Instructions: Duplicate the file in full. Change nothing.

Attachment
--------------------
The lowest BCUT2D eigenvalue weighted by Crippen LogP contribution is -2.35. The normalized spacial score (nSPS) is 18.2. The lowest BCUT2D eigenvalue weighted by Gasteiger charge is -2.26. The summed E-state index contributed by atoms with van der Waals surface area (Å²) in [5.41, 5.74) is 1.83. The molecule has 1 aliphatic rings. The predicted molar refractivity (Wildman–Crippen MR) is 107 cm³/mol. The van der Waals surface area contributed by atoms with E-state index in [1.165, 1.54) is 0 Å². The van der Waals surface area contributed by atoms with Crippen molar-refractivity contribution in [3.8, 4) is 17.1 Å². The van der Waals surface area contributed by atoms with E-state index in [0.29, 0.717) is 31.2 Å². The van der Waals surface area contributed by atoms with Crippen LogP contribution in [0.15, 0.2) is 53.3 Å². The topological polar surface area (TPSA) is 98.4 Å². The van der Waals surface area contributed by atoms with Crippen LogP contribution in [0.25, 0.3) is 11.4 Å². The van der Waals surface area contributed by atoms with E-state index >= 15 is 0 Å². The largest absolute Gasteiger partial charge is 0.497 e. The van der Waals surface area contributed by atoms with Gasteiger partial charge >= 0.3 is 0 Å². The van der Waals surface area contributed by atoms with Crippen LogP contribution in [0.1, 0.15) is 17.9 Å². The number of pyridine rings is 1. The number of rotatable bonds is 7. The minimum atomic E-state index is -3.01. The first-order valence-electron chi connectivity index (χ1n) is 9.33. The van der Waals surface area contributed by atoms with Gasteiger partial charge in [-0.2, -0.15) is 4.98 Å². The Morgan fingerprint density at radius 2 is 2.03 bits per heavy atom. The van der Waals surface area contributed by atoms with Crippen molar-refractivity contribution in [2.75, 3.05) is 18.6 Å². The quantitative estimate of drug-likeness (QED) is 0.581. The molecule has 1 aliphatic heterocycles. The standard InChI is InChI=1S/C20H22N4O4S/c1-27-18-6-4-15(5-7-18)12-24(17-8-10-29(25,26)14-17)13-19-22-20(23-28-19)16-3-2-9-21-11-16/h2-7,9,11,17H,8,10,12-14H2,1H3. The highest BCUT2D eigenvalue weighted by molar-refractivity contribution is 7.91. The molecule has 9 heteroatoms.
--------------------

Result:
The lowest BCUT2D eigenvalue weighted by Crippen LogP contribution is -2.35. The normalized spacial score (nSPS) is 18.2. The lowest BCUT2D eigenvalue weighted by Gasteiger charge is -2.26. The summed E-state index contributed by atoms with van der Waals surface area (Å²) in [5.41, 5.74) is 1.83. The molecule has 1 aliphatic rings. The predicted molar refractivity (Wildman–Crippen MR) is 107 cm³/mol. The van der Waals surface area contributed by atoms with E-state index in [1.165, 1.54) is 0 Å². The van der Waals surface area contributed by atoms with Crippen molar-refractivity contribution in [3.8, 4) is 17.1 Å². The van der Waals surface area contributed by atoms with E-state index in [0.29, 0.717) is 31.2 Å². The van der Waals surface area contributed by atoms with Crippen LogP contribution in [0.15, 0.2) is 53.3 Å². The topological polar surface area (TPSA) is 98.4 Å². The van der Waals surface area contributed by atoms with Crippen LogP contribution in [0.25, 0.3) is 11.4 Å². The van der Waals surface area contributed by atoms with E-state index >= 15 is 0 Å². The largest absolute Gasteiger partial charge is 0.497 e. The van der Waals surface area contributed by atoms with Gasteiger partial charge >= 0.3 is 0 Å². The van der Waals surface area contributed by atoms with Crippen LogP contribution in [0.1, 0.15) is 17.9 Å². The number of pyridine rings is 1. The number of rotatable bonds is 7. The minimum atomic E-state index is -3.01. The first-order valence-electron chi connectivity index (χ1n) is 9.33. The van der Waals surface area contributed by atoms with Gasteiger partial charge in [-0.2, -0.15) is 4.98 Å². The Morgan fingerprint density at radius 2 is 2.03 bits per heavy atom. The van der Waals surface area contributed by atoms with Crippen molar-refractivity contribution in [2.75, 3.05) is 18.6 Å². The quantitative estimate of drug-likeness (QED) is 0.581. The molecule has 1 aliphatic heterocycles. The standard InChI is InChI=1S/C20H22N4O4S/c1-27-18-6-4-15(5-7-18)12-24(17-8-10-29(25,26)14-17)13-19-22-20(23-28-19)16-3-2-9-21-11-16/h2-7,9,11,17H,8,10,12-14H2,1H3. The highest BCUT2D eigenvalue weighted by molar-refractivity contribution is 7.91. The molecule has 9 heteroatoms.